Due to the increasing complexity of cloud environments and the growing demand for cloud storage solutions in the age of generative AI, the power within organizations has shifted: Instead of the chief information officer (CIO) or chief technology officer (CTO) choosing the right security products, now security engineers have more power and can exert it within their organizations and decide what solutions to deploy since they are closer to the action.

Increasingly, those security engineers are turning to Prowler over other solutions and commercial offerings in the cloud security posture management (CSPM) market, such as Prisma Cloud from Palo Alto Networks, CrowdStrike, and Wiz, because it is one of the few open-source offerings.

For its commercial offerings, Prowler also stands out by charging based on the size of the customer’s cloud environment rather than per user — the latter the pricing model used by many other software-as-a-service (SaaS) providers, which can make it harder for small-to-medium sized businesses (SMBs) to afford.

Prowler’s pricing is one-tenth of a cent per cloud resource scanned per day, billed monthly. If the bill is less than $10 per month, the company charges nothing — it remains free for smaller cloud users.

Why Decibel VC is backing Prowler now

For Decibel VC, the decision to back Prowler was informed by founding partner Jon Sakoda‘s background as a cybersecurity founder of IMlogic, Inc., acquired by Symantec. Having been in the space for more than a quarter century, Sakoda knew the challenge of securing dynamic cloud environments and also the limitations of current, “one-size fits all” solutions offered by market leaders.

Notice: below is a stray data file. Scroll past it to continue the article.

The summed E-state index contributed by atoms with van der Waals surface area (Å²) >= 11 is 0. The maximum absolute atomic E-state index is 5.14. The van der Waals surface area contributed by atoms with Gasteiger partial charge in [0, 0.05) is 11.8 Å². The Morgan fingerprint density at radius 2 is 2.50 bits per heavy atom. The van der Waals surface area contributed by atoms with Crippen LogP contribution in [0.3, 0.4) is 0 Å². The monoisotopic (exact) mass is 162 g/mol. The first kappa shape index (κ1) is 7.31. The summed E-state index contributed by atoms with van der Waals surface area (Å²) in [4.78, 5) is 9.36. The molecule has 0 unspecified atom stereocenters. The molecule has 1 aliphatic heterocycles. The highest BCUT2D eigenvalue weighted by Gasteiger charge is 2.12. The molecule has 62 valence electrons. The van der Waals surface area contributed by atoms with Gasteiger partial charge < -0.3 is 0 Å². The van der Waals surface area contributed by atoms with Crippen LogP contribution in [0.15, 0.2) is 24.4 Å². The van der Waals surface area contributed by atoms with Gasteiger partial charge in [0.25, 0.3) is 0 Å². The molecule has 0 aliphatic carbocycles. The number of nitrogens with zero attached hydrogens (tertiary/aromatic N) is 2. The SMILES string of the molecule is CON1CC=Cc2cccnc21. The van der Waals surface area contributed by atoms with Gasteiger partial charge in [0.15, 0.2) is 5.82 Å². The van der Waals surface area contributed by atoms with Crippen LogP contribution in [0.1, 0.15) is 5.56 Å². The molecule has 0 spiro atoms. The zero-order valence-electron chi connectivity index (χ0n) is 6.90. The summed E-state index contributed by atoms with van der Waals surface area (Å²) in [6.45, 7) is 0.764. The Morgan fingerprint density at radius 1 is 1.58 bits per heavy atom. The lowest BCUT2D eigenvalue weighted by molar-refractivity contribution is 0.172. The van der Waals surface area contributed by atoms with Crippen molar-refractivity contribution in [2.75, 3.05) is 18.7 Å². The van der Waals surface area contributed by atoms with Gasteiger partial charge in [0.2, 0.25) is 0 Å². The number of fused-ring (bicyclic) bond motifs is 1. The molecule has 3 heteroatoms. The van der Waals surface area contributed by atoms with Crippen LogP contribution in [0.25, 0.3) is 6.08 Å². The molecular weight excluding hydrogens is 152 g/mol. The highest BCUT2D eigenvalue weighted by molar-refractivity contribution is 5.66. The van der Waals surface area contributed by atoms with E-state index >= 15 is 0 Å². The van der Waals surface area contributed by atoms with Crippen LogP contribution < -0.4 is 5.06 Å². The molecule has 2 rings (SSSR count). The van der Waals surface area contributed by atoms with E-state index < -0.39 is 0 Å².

“Every cloud infrastructure is a snowflake — they’re all different,” Sakoda told VentureBeat in an exclusive video call interview. “It’s because every application is different. Everyone is building different kinds of applications. So inside of a cloud, you have a rapidly growing, rapidly changing snowflake, which is nothing like traditional security problems. You continuously monitor hundreds, if not thousands, of different services, for many, many hundreds of integrations and checks. That creates, in some cases, millions of data points. It’s an incredibly complex system just to monitor what’s going on inside a cloud.”

When it comes to existing solutions, “some vendor is just guessing what’s right for you,” Sakoda explained, assigning risk ratings to different aspects of a cloud environment based on overall industry or sector trends that may not actually be right for the individual customer.